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Genes In Population 5b Notes

Medicine Notes > Biochemistry Notes

This is an extract of our Genes In Population 5b document, which we sell as part of our Biochemistry Notes collection written by the top tier of Oxford students.

The following is a more accessble plain text extract of the PDF sample above, taken from our Biochemistry Notes. Due to the challenges of extracting text from PDFs, it will have odd formatting:

Genes in population Hardy-Weinberg principle: relative proportions of different gentoypes and phenotypes remain constant from one generation to another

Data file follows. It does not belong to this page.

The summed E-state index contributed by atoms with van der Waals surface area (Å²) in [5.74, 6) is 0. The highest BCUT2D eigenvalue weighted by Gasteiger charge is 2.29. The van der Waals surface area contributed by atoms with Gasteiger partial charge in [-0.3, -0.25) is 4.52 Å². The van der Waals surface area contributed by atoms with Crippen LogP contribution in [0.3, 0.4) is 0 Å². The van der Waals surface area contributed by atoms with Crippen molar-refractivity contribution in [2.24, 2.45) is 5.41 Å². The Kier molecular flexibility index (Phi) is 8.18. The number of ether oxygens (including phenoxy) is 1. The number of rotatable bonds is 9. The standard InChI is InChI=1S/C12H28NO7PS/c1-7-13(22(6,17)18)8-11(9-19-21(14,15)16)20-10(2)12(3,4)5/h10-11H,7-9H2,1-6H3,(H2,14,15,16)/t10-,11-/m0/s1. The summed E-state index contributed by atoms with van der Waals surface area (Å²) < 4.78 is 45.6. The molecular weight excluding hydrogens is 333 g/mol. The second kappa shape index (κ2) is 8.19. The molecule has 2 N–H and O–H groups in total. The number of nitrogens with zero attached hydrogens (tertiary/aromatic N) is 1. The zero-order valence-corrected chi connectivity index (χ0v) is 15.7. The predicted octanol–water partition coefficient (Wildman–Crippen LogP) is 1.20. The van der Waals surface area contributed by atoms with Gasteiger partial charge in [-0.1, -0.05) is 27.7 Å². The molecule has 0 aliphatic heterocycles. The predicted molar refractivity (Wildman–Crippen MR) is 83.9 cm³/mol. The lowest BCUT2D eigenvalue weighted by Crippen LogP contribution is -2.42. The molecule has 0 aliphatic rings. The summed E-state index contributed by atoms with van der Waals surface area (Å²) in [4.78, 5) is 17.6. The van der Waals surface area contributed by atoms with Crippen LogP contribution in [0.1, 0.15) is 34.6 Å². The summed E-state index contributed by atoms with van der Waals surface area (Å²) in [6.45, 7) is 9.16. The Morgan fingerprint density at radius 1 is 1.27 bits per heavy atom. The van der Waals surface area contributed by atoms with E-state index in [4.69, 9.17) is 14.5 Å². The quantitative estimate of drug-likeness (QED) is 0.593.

-The assumption is that there are only 2 alleles for a particular gene in the population
-The gene pool= total alleles in the population (2 x population number)
-p= probability of a dominant allele, q= probability of a recessive allele so p+q=1
-p2 = probability of Homozygous for the dominant Allele
-q2 = probability of Homozygous for the recessive allele
-2pq= probability for being heterozygous
- p2 + 2pq + q2 = 1
-Use: allows us to predict the incidence of diseased individuals and unaffected carriers is p and q are known
-In order to calculate frequency of carriers you must do 2 x p x q not just p x q

-This theory is true for the ideal population
-Large
-Random mating -selection of a partner regardless of the partner's genotype
-no new mutations
-no selection for or against any particular genotype
-This is seen for neutral genes such as blood groups, enzyme variants

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